Those marching include:
Freedmen Descendants of the 5 Civilized Tribes, Incorporated;
Black Indians;
United Legal Defense and Education Fund;
African Ancestry Native Americans From the Cherokee, Chickasaw, Choctaw, Creek and Seminole Nations

Young members at odds with tribal government
A group of Quechan youth on the Fort Yuma Indian reservation are blaming their own tribal government for destroying a newly constructed ceremonial site. At issue is a Sun Dance ceremonial ground that 16-year-old Richard "Tiky" Smith and other Quechan youth and tribal members built just outside the reservation on BLM lands.  During a recent ceremony a BLM agent agreed to let the ceremony continue but asked tribal members to secure permission before doing it again.  However, Richard "Tiky" Smith, 16, and his aunt said the tribal government had a clean up crew clear the site. "Itís like destroying a church," said tribal elder George Bryant, 82. " Itís a desecration."  Vernon Smith of the Quechan Culture Committee said the youth were denied permission to build the site on reservation lands because the Sun Dance is not a Quechan traditional practice.   "We wouldnít want to go into the Dakotas and force our ceremonies on them," said Smith. "I donít even think that they are learning how do this ceremony in the right way from their elders. Weíve had seven deaths (on the reservation) since they did that ceremony."  Vernon Smith plans on meeting with the youth to work towards a resolution. He said, however, that the site will remain off limits.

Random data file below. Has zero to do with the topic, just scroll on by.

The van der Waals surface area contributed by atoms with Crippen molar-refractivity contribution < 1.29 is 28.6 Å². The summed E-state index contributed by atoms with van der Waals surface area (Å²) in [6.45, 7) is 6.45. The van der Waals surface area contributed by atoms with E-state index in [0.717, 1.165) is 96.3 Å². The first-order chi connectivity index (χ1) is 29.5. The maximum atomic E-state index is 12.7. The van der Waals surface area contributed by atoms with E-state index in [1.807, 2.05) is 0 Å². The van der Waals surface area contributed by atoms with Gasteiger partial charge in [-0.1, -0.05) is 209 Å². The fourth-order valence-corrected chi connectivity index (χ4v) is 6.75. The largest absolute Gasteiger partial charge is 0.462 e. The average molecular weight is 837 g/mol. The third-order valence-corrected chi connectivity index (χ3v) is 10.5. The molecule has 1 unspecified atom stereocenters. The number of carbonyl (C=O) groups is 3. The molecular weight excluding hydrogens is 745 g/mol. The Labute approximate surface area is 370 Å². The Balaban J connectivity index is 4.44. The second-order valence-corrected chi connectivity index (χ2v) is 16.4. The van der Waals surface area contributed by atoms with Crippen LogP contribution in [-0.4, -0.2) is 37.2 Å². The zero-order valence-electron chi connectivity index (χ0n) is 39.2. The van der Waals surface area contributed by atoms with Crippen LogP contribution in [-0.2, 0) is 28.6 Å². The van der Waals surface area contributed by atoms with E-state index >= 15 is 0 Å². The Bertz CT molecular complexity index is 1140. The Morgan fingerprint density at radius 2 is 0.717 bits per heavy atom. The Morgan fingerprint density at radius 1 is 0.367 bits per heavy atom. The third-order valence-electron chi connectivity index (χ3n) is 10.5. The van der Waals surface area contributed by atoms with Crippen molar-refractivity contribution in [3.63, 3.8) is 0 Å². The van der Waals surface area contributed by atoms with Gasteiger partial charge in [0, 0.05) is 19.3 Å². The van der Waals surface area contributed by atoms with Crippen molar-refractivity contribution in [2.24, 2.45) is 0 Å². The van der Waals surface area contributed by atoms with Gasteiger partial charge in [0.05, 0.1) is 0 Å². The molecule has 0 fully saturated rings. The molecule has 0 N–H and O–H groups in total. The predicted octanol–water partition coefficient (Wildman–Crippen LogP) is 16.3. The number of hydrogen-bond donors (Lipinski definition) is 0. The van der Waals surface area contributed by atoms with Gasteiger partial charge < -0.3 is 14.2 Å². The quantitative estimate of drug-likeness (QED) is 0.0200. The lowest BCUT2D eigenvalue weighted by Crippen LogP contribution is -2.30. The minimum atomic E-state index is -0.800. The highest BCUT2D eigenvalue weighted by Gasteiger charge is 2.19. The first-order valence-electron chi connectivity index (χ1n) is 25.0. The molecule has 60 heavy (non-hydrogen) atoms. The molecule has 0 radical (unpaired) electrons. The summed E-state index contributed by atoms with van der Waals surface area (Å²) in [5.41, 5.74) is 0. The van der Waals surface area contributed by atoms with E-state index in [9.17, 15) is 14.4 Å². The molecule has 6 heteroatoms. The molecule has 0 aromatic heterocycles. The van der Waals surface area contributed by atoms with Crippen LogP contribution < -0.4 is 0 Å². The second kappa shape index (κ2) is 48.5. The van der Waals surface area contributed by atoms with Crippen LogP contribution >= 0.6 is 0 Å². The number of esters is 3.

Indians invade Brazilian ranches
Thousands of indigenous Indians have invaded several farms close to Brazil's border with Paraguay in an attempt to reclaim ancestral land. Members of the Guarani and Kaiowa peoples appeared with painted faces and bearing traditional weapons.  Occupants of the ranches in the state of Mato Grosso do Sul fled in fear.  Two farms have been seized.

Cheryl V. Dixon from Isleta Pueblo, New Mexico named Miss NCAI
The 36th Miss National Congress of American Indians (NCAI) was recently crowned in Albuquerque, NM, during the annual NCAI Convention. Cheryl V. Dixon from Isleta Pueblo will hold the Miss NCAI title for one year. She will carry her message "sustaining education in American Indian communities" throughout the nation. Cheryl was also awarded a $5000 scholarship towards her studies at the University of New Mexico. Contestants for the Miss NCAI Pageant represent the best and brightest of young Indian women. All contestants are high school seniors or currently enrolled in college. This year, 12 contestants competed for the title over a rigorous 3 day event.